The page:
The transition to electric vehicles includes considerable transformation. The automobile industry, although innovative, has been stuck in its dependence on gasoline. As countries around the world begin to change the way they think about cars, Spencer Korankye is leading the effort in Ghana, Africa.

EV for Africa is about easy, accessible electric vehicles. There are challenges we face, mostly around infrastructure,” Korankye shared. Ushering in this new way to think about transportation depends greatly on an infrastructure that’s already strained.

“We have to build up the community for electric vehicles to be feasible. The traditional grid doesn’t always have enough power for the cities. We have to look at other alternatives like solar and renewable energy,” Korankye added.

The revolution of the electric vehicle is culminating in “digital innovation and transformation,” in Korankye’s words. It’s not only building the infrastructure for charging, but his initiatives also include converting gas cars to electric—a repurposing that can sustain the life of a vehicle, rather than it ending up as scrap metal.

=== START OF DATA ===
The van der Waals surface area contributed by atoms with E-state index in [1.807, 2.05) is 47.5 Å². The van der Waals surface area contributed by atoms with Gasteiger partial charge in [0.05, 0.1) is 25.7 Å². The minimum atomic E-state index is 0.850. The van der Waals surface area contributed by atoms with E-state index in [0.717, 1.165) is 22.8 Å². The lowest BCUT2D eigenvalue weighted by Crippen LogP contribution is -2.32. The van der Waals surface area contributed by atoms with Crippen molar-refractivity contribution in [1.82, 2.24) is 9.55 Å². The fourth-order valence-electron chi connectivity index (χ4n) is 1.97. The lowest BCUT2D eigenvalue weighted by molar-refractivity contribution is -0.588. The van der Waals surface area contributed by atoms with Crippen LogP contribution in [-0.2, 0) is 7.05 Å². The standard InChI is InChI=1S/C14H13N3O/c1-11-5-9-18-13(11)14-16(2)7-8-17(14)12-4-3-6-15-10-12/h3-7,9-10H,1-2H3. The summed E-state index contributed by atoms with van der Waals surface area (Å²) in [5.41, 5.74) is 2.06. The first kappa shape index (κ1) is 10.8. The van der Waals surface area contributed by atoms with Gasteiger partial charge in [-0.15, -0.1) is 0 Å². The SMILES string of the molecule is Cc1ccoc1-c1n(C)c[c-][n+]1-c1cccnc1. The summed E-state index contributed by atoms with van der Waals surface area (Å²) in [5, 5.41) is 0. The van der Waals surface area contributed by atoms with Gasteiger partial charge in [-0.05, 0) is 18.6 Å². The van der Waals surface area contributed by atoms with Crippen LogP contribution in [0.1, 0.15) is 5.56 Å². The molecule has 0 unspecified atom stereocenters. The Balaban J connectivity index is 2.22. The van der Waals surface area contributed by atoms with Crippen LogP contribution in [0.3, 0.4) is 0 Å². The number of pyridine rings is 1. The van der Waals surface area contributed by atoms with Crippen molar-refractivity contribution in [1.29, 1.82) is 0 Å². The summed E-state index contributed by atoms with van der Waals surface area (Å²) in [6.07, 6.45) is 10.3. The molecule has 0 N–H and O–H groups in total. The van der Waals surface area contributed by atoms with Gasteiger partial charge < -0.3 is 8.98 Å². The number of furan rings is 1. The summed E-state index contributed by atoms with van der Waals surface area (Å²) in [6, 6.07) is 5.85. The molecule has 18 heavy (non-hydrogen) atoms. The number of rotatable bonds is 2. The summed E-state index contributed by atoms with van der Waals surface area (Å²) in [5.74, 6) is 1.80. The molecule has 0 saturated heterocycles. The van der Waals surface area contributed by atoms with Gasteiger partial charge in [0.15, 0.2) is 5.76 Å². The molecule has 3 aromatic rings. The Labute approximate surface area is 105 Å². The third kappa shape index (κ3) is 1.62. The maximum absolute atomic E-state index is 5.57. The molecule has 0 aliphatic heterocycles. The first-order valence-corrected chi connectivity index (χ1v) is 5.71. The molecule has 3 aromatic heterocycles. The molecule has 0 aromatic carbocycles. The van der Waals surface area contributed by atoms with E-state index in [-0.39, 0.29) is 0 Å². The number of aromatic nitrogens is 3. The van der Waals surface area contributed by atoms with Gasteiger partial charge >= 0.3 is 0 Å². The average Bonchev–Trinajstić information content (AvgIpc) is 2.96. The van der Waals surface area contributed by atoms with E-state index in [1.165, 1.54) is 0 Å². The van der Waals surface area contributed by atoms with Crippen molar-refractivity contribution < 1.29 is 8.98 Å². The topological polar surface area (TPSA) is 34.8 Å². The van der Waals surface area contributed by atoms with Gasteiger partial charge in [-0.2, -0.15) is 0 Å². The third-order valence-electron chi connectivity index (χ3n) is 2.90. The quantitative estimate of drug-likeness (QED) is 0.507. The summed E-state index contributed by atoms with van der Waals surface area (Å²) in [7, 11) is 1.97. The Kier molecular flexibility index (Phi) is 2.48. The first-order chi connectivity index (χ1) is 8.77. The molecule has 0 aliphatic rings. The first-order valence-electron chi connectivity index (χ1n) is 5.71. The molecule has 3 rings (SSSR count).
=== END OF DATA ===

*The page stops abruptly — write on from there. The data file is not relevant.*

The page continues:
The future of efforts in Ghana include collaborations with industry leaders. Korankye’s group is currently working with Bharat Mobi, an Indian-based company that creates kits to modify vehicles to electric. “We’re working Bharat Mobi to train African youth on electric vehicles. The program focuses on skills training and about the opportunities for electric vehicles in Africa,” Korankye said.

As an advocate for electric vehicles, renewable energy, and empowering the next generation, Korankye stands as a leader in this crusade. He hopes to spread the message beyond Ghana and throughout Africa.

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